Inelastic Demand – Definition, Examples, Diagram

Inelastic demand is where the demand shifts in a small variation in response to a change in price. Product demand is inelastic when the price change has a comparatively small effect on the quantity demand.

Definition of Inelastic Demand

Inelastic demand is a type of elasticity of demand where a reduction in price does not raise demand much, and an increase in price does not fall demand much. Change in quantity demanded is not very responsive to changes in price.

Inelastic Demand Diagram - Example
Inelastic Demand Diagram

As per the above diagram, product price is increased by 25%, but the demand has only decreased 10%.

Product Price (B)Product Demand (A)Revenue (A * B)
$205020 * 50 = $1,000
$254525 * 45 = $1,125
$304050 * 200 = $1,200
Price, Demand, and Revenue in Inelastic Demand

Products with inelastic demand can increase their revenue substantially by increasing the price. Revenue tends to climb up since the demand does not fall much compared to the increase in price.

Examples of Inelastic Demand

Necessary products like utilities, tobacco, food, fuel, and medical drugs are typical examples of products with inelastic demand.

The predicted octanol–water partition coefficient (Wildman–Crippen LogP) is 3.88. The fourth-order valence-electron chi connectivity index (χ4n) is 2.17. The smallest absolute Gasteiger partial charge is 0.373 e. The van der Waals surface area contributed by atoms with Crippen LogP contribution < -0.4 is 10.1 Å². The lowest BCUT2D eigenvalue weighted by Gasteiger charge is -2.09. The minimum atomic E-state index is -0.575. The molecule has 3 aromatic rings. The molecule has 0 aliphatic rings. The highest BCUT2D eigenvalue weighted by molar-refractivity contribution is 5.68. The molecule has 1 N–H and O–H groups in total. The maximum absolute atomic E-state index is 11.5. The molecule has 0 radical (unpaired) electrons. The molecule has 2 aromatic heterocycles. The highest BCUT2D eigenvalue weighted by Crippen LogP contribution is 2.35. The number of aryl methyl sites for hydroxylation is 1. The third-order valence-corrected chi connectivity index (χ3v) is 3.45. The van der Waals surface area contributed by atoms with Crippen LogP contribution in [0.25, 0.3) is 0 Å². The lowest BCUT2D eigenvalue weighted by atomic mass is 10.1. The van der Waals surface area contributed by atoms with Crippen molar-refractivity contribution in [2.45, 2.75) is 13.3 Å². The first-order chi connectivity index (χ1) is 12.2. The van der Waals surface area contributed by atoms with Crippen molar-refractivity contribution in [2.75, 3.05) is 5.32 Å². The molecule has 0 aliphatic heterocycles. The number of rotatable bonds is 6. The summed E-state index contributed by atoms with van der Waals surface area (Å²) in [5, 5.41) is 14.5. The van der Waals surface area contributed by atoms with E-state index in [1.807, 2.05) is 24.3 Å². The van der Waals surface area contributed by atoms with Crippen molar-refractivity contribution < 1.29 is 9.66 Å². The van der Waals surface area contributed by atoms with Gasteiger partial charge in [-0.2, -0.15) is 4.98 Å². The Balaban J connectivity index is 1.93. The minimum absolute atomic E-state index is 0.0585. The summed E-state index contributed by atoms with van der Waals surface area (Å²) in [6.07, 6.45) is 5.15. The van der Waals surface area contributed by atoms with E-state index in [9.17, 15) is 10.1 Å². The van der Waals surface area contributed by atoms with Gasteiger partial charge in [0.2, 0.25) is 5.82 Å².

People will not reduce their gasoline purchases much when the price is increased. Demand will only slightly vary in response to price. Same applicable for most of the necessary products because those are essential goods.

Governments in most countries imposed a price cap for these products to control the price monopoly.

The Elasticity Coefficient of Inelastic Demand

The elasticity coefficient of inelastic demand is less than one.

The price elasticity coefficient is calculated by dividing the change in the quantity demand by the change in the price.

Price elasticity demand (ep) = % change in quantity demand / % change in price

In an inelastic demand product, change in quantity demand is less than the price change. Hence the price elasticity coefficient will always below than 1.

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